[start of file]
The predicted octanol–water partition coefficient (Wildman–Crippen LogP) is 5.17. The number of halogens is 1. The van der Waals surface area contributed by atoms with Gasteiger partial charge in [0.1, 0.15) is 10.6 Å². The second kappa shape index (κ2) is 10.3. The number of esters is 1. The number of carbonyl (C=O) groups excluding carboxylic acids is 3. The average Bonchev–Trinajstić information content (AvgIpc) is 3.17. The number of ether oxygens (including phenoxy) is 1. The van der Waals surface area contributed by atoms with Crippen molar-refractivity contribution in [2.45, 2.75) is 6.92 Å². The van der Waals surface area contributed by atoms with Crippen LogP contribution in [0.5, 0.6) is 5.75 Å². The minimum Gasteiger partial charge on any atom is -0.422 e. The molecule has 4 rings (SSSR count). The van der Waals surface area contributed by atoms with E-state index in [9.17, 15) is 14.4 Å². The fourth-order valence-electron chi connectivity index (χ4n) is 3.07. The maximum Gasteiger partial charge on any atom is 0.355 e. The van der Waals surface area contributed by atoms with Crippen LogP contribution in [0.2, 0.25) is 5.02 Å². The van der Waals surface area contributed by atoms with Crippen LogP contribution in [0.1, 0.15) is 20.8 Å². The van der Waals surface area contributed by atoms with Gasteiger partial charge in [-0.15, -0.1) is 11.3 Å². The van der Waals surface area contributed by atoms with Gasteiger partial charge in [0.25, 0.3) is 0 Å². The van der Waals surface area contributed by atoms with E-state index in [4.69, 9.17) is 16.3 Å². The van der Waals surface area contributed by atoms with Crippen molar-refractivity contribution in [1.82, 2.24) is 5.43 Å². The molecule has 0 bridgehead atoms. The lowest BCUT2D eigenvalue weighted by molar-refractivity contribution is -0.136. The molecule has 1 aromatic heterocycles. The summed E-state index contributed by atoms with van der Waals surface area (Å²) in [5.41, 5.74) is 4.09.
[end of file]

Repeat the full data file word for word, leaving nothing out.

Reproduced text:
The predicted octanol–water partition coefficient (Wildman–Crippen LogP) is 5.17. The number of halogens is 1. The van der Waals surface area contributed by atoms with Gasteiger partial charge in [0.1, 0.15) is 10.6 Å². The second kappa shape index (κ2) is 10.3. The number of esters is 1. The number of carbonyl (C=O) groups excluding carboxylic acids is 3. The average Bonchev–Trinajstić information content (AvgIpc) is 3.17. The number of ether oxygens (including phenoxy) is 1. The van der Waals surface area contributed by atoms with Crippen molar-refractivity contribution in [2.45, 2.75) is 6.92 Å². The van der Waals surface area contributed by atoms with Crippen LogP contribution in [0.5, 0.6) is 5.75 Å². The minimum Gasteiger partial charge on any atom is -0.422 e. The molecule has 4 rings (SSSR count). The van der Waals surface area contributed by atoms with E-state index in [9.17, 15) is 14.4 Å². The fourth-order valence-electron chi connectivity index (χ4n) is 3.07. The maximum Gasteiger partial charge on any atom is 0.355 e. The van der Waals surface area contributed by atoms with Crippen LogP contribution in [0.2, 0.25) is 5.02 Å². The van der Waals surface area contributed by atoms with Crippen LogP contribution in [0.1, 0.15) is 20.8 Å². The van der Waals surface area contributed by atoms with Gasteiger partial charge in [-0.15, -0.1) is 11.3 Å². The van der Waals surface area contributed by atoms with Gasteiger partial charge in [0.25, 0.3) is 0 Å². The van der Waals surface area contributed by atoms with E-state index in [4.69, 9.17) is 16.3 Å². The van der Waals surface area contributed by atoms with Crippen molar-refractivity contribution in [1.82, 2.24) is 5.43 Å². The molecule has 0 bridgehead atoms. The lowest BCUT2D eigenvalue weighted by molar-refractivity contribution is -0.136. The molecule has 1 aromatic heterocycles. The summed E-state index contributed by atoms with van der Waals surface area (Å²) in [5.41, 5.74) is 4.09.